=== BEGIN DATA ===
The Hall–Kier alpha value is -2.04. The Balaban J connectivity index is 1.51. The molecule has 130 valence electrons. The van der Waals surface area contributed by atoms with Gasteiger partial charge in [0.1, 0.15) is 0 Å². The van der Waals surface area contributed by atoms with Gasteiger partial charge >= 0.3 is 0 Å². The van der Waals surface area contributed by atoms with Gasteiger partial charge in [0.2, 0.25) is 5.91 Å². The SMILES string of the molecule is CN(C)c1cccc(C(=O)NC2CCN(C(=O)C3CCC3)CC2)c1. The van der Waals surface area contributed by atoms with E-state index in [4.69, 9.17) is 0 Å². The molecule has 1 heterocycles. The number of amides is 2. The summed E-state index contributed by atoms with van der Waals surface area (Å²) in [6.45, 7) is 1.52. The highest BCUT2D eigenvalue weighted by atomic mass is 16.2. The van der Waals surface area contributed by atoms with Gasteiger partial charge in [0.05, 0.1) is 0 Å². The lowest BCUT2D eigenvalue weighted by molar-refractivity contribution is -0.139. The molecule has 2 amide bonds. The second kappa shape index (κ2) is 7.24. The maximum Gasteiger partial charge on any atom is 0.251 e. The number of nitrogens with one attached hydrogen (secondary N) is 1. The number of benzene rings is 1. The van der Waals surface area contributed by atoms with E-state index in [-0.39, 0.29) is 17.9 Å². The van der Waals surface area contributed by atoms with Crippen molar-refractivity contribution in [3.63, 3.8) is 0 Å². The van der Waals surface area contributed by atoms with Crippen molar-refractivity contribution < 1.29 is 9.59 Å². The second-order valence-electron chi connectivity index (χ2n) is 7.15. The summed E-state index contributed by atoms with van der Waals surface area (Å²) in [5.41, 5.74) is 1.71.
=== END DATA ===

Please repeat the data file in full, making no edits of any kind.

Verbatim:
The Hall–Kier alpha value is -2.04. The Balaban J connectivity index is 1.51. The molecule has 130 valence electrons. The van der Waals surface area contributed by atoms with Gasteiger partial charge in [0.1, 0.15) is 0 Å². The van der Waals surface area contributed by atoms with Gasteiger partial charge >= 0.3 is 0 Å². The van der Waals surface area contributed by atoms with Gasteiger partial charge in [0.2, 0.25) is 5.91 Å². The SMILES string of the molecule is CN(C)c1cccc(C(=O)NC2CCN(C(=O)C3CCC3)CC2)c1. The van der Waals surface area contributed by atoms with E-state index in [4.69, 9.17) is 0 Å². The molecule has 1 heterocycles. The number of amides is 2. The summed E-state index contributed by atoms with van der Waals surface area (Å²) in [6.45, 7) is 1.52. The highest BCUT2D eigenvalue weighted by atomic mass is 16.2. The van der Waals surface area contributed by atoms with Gasteiger partial charge in [0.05, 0.1) is 0 Å². The lowest BCUT2D eigenvalue weighted by molar-refractivity contribution is -0.139. The molecule has 2 amide bonds. The second kappa shape index (κ2) is 7.24. The maximum Gasteiger partial charge on any atom is 0.251 e. The number of nitrogens with one attached hydrogen (secondary N) is 1. The number of benzene rings is 1. The van der Waals surface area contributed by atoms with E-state index in [-0.39, 0.29) is 17.9 Å². The van der Waals surface area contributed by atoms with Crippen molar-refractivity contribution in [3.63, 3.8) is 0 Å². The van der Waals surface area contributed by atoms with Crippen molar-refractivity contribution < 1.29 is 9.59 Å². The second-order valence-electron chi connectivity index (χ2n) is 7.15. The summed E-state index contributed by atoms with van der Waals surface area (Å²) in [5.41, 5.74) is 1.71.